You're unlikely to be able to get a mortgage for the entire cost of your home. It's recommended to have a down payment of at least 20% of the total price in order to get a favorable rate, although it is possible to get a mortgage for more than that. When you get a mortgage, the lender gives you the rest of the money you need, and in exchange, he holds a ‘lien' on your home. This means that your home secures the loan and if you don't repay the loan, the lender will take possession of your house.
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Banks: Traditionally, mortgages were only available through an established bank. Banks have the stability and security of long trading histories and external certification to guarantee that they are being run legally and ethically. Banks might charge high fees to process your mortgage.
Credit Unions: In the last 20 years or so, credit unions have emerged into the realm of mortgage loans. Although you must be a member of a credit union through a trade organization or membership society, once you are, you might be able to access a mortgage for the same rates for less hassle than you'd get by going through a bank. Credit unions typically charge lower fees than banks, although the interest rates are broadly similar.
Online Lenders: In the digital age, you can also choose from online lenders. There are many well-known and reliable online lenders such as LendingTree and Rocket Mortgage, which provide mortgages as well as other loans. Getting a mortgage through an online lender is usually faster, more transparent, and costs less in associated fees.
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Where is the Top Place to Get a Mortgage?
You can get a mortgage from credit unions, banks, online lenders, or through mortgage brokers who help you find a mortgage deal from a whole range of options. The top place to get a mortgage is going to depend on your circumstances, but here are several tips to bear in mind:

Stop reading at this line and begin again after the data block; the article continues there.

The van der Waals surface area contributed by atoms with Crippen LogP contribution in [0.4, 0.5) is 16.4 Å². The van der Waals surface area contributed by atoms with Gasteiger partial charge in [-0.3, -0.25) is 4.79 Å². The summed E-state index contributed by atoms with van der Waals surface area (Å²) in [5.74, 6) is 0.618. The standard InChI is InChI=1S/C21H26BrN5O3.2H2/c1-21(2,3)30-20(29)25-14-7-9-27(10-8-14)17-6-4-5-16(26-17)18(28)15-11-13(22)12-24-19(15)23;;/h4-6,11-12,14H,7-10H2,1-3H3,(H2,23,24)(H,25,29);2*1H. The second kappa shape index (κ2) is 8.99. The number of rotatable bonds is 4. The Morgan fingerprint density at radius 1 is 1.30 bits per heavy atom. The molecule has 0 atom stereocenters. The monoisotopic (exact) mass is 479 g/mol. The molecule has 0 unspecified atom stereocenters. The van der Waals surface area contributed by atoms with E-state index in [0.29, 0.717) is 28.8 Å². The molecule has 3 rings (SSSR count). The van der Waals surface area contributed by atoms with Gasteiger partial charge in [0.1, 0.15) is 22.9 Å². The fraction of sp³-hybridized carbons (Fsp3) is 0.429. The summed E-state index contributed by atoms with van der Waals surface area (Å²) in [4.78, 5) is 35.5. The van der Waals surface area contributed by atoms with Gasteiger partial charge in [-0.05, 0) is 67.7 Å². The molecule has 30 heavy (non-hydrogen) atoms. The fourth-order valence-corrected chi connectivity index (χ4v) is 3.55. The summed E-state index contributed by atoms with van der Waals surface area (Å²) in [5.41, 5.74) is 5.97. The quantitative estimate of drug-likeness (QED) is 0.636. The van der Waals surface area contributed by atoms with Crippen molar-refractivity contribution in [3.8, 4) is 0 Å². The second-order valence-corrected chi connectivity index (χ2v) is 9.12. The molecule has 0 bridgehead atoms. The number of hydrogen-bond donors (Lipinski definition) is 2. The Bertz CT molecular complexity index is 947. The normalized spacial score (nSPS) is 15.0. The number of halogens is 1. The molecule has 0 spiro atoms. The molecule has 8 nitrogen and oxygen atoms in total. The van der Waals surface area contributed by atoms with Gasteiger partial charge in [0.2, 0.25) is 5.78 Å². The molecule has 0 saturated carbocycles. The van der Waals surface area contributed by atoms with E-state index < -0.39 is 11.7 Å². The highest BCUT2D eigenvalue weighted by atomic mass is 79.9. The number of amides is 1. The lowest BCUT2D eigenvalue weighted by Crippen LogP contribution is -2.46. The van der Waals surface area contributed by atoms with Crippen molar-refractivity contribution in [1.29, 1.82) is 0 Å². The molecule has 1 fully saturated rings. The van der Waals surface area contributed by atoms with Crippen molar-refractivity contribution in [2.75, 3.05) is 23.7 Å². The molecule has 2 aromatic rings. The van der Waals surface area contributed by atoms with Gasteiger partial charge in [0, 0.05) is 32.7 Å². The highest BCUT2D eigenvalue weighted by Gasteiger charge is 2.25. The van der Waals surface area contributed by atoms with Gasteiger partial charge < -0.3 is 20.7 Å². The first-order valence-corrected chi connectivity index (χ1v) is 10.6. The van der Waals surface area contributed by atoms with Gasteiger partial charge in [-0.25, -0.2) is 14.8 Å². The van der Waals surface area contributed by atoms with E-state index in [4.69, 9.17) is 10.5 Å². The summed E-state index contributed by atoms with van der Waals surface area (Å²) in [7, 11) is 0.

- Beware of any lenders that seem predatory, don’t advertise their rates, or have rates that are far higher than their competitors.
- A local lender that handles fewer mortgages might give you better customer service than a huge national chain.
- Mortgage brokers can help you filter through the bewildering options before you and might be able to guide you to a good choice that you wouldn’t have noticed, but check that they aren’t paid by commission. You need an objective broker who isn’t biased toward the company that pays them the most commission.
5 Most Important Things to Consider When Getting a Mortgage
There are many things to think about when you begin to look for your dream home. Here’s a short list of the basics to consider before you apply for a mortgage:
- Your credit score is important when you apply for a mortgage. If your credit score is low, you're unlikely to qualify for favorable rates, and you might even be turned away, which damages your credit standing even more. Check your credit score before applying, and if it's low, consider seeking an FHA mortgage which accepts borrowers with scores as low as 500, or try to improve your credit score before applying.
- The amount of your down payment will also affect your mortgage options. If you have a down payment of 20% or more, you're well placed to get favorable rates. If you have a small down payment of 10% or less, look for lenders that cater to small down payments or offer FHA mortgages.
- The term of your loan plays a part in determining how much you'll pay each month and which type of mortgage is good for you. If you're seeking a mortgage for 20 years or more, a fixed-rate loan might be a good bet, but if you expect to sell within 10 years, you might prefer an adjustable-rate mortgage (ARM). Pick the loan term that works best for your bottom line.